Blog: From the Director
Posted Tuesday, January 10, 2017

When it comes to transfers, the staff of the Michigan High School Athletic Association gets lots of advice, but it comes from opposing directions.

One camp thinks MHSAA rules are inadequate. This group suggests that we expand the basic period of ineligibility from approximately 90 days to 180 days and/or it wants the MHSAA to eliminate most or all exceptions that allow for immediate eligibility of a transfer student.

This first camp is so frustrated with high-profile athletic-motivated or related transfers that they want to clamp down on all transfers.

The other camp thinks parents have the right and responsibility to send their children to any school they wish and have immediate access to the full benefits of that school’s curricular and extracurricular offerings.

This second camp is encouraged by the laws of Michigan which have gradually extended “schools of choice” as an option that all school districts may exercise. And this camp will be emboldened if the Secretary of Education under the new regime in Washington, D.C. is the long-time schools of choice advocate who has been nominated by the President-Elect for this position.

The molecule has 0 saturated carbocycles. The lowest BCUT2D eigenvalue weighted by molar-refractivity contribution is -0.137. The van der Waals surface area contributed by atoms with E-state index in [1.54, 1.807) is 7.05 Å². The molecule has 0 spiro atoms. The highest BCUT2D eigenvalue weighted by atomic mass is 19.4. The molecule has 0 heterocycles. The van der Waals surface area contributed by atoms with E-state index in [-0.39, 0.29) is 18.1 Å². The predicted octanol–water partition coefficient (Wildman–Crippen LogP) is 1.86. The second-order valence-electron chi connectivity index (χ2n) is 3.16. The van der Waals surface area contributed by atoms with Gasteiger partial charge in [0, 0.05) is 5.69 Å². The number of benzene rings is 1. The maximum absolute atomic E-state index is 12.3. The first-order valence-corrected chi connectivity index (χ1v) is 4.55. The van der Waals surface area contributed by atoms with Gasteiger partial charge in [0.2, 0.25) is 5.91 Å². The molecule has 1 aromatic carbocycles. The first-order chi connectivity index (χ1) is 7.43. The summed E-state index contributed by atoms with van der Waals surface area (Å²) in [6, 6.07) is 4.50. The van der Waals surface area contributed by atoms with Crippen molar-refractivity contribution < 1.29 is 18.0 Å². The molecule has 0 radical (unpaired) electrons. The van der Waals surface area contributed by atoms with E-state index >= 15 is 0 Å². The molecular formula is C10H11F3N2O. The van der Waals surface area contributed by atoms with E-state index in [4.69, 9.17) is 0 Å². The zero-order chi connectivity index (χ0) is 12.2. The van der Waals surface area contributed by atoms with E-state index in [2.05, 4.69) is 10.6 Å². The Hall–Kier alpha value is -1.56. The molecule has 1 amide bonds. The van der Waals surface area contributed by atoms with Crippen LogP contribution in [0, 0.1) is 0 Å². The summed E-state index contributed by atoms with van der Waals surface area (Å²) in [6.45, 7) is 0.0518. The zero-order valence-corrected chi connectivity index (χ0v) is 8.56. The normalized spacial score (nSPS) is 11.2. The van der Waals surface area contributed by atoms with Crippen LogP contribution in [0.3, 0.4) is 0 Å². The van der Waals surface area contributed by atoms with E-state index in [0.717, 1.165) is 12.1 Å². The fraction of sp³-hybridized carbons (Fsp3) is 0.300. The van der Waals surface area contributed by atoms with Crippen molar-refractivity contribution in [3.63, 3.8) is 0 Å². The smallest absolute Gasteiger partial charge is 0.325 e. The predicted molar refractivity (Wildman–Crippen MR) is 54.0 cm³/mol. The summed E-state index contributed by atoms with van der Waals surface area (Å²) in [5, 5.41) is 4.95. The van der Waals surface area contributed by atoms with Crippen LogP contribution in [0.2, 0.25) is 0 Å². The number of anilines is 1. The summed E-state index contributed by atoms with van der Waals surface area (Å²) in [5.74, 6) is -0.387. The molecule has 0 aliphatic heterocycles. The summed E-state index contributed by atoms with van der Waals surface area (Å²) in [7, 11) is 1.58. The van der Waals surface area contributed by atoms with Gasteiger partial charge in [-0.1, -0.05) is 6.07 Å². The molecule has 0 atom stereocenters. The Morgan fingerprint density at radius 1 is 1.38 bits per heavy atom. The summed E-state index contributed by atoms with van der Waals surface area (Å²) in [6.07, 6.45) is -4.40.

This second camp is on the right side of history, no matter how much I dislike it and no matter how convinced I am that the better way to have improved public education would have been to invest more in neighborhood schools. Improving them builds most communities. Ignoring them, as we have for 25 years, sends surrounding communities into downward spirals that worsen poverty and public health.

The ill-advised efforts to improve education by enticing students out of their neighborhoods to attend schools elsewhere has undermined “local ownership” in schools; and it has had the side effect of encouraging more transfers motivated by or related to athletics. Monitoring and managing such transfers is made more difficult by these educational reforms; but the new world will not tolerate transfer rules that are seen as too broad and contrary to what has become public policy, however poorly conceived and executed.

The fact is, the future of the transfer rule will be less about extending its reach and more about retaining its existence.


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